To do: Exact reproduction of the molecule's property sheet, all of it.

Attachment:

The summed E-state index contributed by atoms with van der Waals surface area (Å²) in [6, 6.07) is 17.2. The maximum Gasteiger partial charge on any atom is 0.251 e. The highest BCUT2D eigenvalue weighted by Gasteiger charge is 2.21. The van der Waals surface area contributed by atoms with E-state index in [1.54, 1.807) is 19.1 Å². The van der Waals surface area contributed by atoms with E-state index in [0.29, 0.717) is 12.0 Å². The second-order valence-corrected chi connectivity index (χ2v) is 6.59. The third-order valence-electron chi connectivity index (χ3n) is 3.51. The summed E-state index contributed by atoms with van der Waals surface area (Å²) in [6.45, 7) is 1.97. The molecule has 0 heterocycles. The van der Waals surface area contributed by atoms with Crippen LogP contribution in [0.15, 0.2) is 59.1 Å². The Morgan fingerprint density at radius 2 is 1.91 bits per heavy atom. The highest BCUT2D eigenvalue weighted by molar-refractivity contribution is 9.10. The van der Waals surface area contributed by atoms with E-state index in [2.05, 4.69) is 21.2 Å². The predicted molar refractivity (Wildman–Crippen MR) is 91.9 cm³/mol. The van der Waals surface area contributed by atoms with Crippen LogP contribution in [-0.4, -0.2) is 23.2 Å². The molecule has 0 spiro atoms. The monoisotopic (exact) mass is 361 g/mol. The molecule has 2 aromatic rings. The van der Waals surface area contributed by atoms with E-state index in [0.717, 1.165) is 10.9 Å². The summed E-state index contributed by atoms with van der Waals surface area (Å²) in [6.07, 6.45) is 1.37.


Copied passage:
The summed E-state index contributed by atoms with van der Waals surface area (Å²) in [6, 6.07) is 17.2. The maximum Gasteiger partial charge on any atom is 0.251 e. The highest BCUT2D eigenvalue weighted by Gasteiger charge is 2.21. The van der Waals surface area contributed by atoms with E-state index in [1.54, 1.807) is 19.1 Å². The van der Waals surface area contributed by atoms with E-state index in [0.29, 0.717) is 12.0 Å². The second-order valence-corrected chi connectivity index (χ2v) is 6.59. The third-order valence-electron chi connectivity index (χ3n) is 3.51. The summed E-state index contributed by atoms with van der Waals surface area (Å²) in [6.45, 7) is 1.97. The molecule has 0 heterocycles. The van der Waals surface area contributed by atoms with Crippen LogP contribution in [0.15, 0.2) is 59.1 Å². The Morgan fingerprint density at radius 2 is 1.91 bits per heavy atom. The highest BCUT2D eigenvalue weighted by molar-refractivity contribution is 9.10. The van der Waals surface area contributed by atoms with E-state index in [2.05, 4.69) is 21.2 Å². The predicted molar refractivity (Wildman–Crippen MR) is 91.9 cm³/mol. The van der Waals surface area contributed by atoms with Crippen LogP contribution in [-0.4, -0.2) is 23.2 Å². The molecule has 0 spiro atoms. The monoisotopic (exact) mass is 361 g/mol. The molecule has 2 aromatic rings. The van der Waals surface area contributed by atoms with E-state index in [0.717, 1.165) is 10.9 Å². The summed E-state index contributed by atoms with van der Waals surface area (Å²) in [6.07, 6.45) is 1.37.